Estoril’s home straight might not be the longest but it was indeed long enough for riders to slipstream past someone. With a heavier Lorenzo on the visibly slower M1, a feather-weight Pedrosa shooting past on his Honda was inevitable. But what happened was the polar opposite of what was expected – Pedrosa was neither getting his signature drive out of corners nor was he able to come within striking distance of Lorenzo. What ensued for the remainder of 24 laps was a rehash of all other laps. No wonder Pedrosa remained relatively at the bottom of the top speed heap during the race by recording a mere 315 clicks while his team mate Stoner achieved a very healthy 324kmph.
Some of us had personally written off Pedrosa’s victory chances. Such was the reputation of his. He regularly fades away towards the end while Lorenzo grown in strength. Pedrosa will be in his element when alone but does not fare to well in wheel-to-wheel racing. The odds were certainly stacked heavily against him.
While this pair looked more intent on increasing the gap to Stoner, the compatriots Rossi and Dovizioso were engaged in the fight for fourth and didn’t want to disturb the top three. Rossi brilliantly fended off Dovizioso despite taming a stubborn Ducati and nursing a recovering shoulder. Rossi looked to have befriended the Ducati better but loads of work is round the corner to take the fight to the Yamahas and the Hondas on a regular basis.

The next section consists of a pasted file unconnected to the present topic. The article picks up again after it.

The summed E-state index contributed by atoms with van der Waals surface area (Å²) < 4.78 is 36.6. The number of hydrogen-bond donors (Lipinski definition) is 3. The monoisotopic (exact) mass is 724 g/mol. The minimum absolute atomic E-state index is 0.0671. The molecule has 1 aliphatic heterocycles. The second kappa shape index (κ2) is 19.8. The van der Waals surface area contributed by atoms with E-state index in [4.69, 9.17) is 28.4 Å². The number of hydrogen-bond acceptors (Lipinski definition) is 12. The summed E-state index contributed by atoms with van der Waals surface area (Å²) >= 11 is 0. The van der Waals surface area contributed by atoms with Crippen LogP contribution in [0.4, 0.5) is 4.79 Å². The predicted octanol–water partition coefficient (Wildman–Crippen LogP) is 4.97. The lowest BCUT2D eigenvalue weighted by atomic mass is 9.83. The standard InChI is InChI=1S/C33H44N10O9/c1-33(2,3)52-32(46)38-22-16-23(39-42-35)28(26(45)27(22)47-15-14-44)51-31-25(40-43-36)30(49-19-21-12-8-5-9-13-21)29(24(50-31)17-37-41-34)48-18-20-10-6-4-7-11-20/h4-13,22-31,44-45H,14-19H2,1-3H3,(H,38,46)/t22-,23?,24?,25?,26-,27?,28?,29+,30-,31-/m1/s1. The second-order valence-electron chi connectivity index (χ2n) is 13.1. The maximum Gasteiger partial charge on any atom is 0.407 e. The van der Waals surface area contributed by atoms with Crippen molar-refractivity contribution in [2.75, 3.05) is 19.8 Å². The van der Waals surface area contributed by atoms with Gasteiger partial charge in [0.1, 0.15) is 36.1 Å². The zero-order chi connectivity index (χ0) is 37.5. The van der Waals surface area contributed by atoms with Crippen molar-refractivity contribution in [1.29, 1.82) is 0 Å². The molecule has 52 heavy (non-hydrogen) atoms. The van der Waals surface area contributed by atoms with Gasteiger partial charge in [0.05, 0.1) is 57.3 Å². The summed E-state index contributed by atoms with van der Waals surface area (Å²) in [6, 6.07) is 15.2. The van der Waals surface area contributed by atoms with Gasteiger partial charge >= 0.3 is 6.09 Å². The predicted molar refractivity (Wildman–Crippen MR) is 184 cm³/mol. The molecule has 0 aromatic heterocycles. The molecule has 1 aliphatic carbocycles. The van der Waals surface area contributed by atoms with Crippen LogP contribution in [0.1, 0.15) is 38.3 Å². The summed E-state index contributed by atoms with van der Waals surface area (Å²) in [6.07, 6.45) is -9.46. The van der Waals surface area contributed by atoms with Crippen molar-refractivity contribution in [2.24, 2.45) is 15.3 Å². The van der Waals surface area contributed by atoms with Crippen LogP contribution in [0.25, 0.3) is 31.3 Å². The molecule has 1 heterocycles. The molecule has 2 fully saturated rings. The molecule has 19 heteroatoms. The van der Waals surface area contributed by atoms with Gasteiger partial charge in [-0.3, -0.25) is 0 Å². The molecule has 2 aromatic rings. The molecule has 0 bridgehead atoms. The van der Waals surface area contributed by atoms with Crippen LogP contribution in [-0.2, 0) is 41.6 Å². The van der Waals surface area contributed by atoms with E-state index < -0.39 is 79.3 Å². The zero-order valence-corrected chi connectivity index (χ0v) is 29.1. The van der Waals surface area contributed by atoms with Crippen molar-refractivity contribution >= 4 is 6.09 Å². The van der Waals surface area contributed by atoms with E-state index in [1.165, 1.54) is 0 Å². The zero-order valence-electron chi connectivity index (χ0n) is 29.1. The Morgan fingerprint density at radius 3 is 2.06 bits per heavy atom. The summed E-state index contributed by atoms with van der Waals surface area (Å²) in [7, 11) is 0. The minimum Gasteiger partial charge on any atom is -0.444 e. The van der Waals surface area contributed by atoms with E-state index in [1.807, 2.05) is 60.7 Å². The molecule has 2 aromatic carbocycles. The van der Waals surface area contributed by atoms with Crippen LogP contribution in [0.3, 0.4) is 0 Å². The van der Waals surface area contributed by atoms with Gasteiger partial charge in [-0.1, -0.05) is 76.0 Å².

Two riders in pursuit of the Alien tag, who earned a DNF in Jerez, unfortunately held the record intact at Estoril, too. Simoncelli, impatient to get to warm the tyres up, tasted the gravel in the very first lap. We’d been repetitively underscoring his brilliance if only he could master the art of race-craft better. Spies is the other who was out to make amends for his Jerez mistake. But his rotten luck continued at Estoril and ensured that he had to wait one more year to banish his memories and finish the race in Portugal. This time, it was no mistake of his. A brake adjustment tool was inadvertently left in the bike which later distracted Spies big time. Spies, for a brief moment, did attack the tool instead of riders, and as a result, took a few off-track excursions as well. But finally, the combat too proved to be too intense and the tool brought him down with more than 10 laps remaining.